One of the outstanding folk song spinners of the 1930s was the “Dixie Songbird”, Bill Cox. In spite of his innocuous nickname, Cox’s repertoire consisted largely of topical songs about hot-button issues of the day, including “The Trial of Bruno Richard Hauptmann” (about the Lindbergh baby kidnapping), “The Fate of Will Rogers and Wiley Post”, and “N. R. A. Blues”.
William Jennings Cox was born in Eagle, West Virginia on August 4, 1897. In his youth, he took up the harmonica, and guitar, both of which he came to play with proficiency. In 1927, Cox reportedly made his professional debut on WOBU radio in West Virginia, performing as the “Dixie Songbird,” a moniker which he retained throughout his musical career. Two years later, in 1929, Cox ventured to Richmond, Indiana to cut his first records for the Starr Piano Company, manufacturers of Gennett Records (and their subsidiary labels such as Champion, Supertone, and so forth). Like many of his contemporaries, his earliest recordings were covers of songs by Jimmie Rodgers, but he soon branched out into making renditions of old folk songs and his own original compositions. Cox continued to record for Gennett until around 1931, and after an apparent hiatus, resumed his recording career in 1933 for the American Record Corporation, with whom he remained until he retired from recording. On many of these records, he was accompanied by fellow West Virginian Cliff Hobbs. Under the ARC, Cox’s records were issued on Conqueror, Perfect, Melotone, Oriole, Banner, Vocalion, and later Okeh. After retiring from recording in 1940, Cox fell on hard times, and was discovered destitute and living in a converted chicken coop in 1966. The following year, he recorded an album that would be his swan song. Bill Cox died on December 10, 1968.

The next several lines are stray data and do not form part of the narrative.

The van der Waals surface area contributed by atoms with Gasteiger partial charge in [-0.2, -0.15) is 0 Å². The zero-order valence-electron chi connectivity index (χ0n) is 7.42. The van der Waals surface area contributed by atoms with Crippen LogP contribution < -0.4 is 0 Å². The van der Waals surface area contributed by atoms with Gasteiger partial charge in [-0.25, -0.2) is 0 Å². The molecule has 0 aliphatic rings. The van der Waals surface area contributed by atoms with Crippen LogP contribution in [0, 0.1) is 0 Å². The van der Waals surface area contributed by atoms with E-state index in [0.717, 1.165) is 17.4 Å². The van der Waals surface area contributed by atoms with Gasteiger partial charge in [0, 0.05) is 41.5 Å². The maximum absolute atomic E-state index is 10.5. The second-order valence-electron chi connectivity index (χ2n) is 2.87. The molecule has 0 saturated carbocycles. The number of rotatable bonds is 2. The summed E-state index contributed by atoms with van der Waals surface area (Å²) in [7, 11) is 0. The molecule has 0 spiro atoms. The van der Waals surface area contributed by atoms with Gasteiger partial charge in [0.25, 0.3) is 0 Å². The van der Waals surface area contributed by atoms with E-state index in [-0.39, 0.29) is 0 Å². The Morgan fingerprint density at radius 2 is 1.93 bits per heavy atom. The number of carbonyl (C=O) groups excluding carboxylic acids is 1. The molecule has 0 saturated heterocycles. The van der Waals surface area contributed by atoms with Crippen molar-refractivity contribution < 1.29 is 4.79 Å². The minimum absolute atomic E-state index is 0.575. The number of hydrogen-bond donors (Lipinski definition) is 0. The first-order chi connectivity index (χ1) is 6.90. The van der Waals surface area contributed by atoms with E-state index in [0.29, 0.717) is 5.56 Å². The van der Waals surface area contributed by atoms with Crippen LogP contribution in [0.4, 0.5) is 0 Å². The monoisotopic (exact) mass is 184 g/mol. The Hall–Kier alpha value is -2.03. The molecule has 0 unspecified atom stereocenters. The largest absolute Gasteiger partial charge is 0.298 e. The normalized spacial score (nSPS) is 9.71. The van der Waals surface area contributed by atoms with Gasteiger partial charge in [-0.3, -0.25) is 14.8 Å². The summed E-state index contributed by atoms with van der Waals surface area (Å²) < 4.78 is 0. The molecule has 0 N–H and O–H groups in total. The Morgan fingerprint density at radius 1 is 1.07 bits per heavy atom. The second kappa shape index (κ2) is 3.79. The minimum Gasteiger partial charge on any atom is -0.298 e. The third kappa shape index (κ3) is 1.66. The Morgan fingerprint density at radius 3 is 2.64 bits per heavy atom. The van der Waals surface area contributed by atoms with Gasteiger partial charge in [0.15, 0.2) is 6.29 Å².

Champion S-16443 was recorded on August 17, 1931 in Richmond, Indiana by Bill Cox, released under the pseudonym Luke Baldwin. He is accompanied by his own guitar. It sold a total of only 301 copies! It was also issued on Superior 2833 (which appears to have sold only 55 copies, if my interpretation of George Kay’s Superior Catalog is correct, and if it is indeed accurate), and later reissued with the sides split up, with “In 1992” on Decca 5497 and Champion 45093, and with “I Found You Among the Roses on Champion 45106 and Montgomery Ward 4942.
Cox plays harmonica on own composition “I Found You Among the Roses”, set to the tune of Edward B. Marks and Joseph W. Stern’s “My Mother Was a Lady”, or at least Jimmie Rodgers’ recording of it, which is likely where Cox found his inspiration. Please note that this is an entirely different song than the 1916 George B. Pitman song of the same name as recorded by the Carter Family.
On the “B” side, Cox predicts the future on “In 1992”, a novelty song penned by musical duo Arthur Fields and Fred Hall.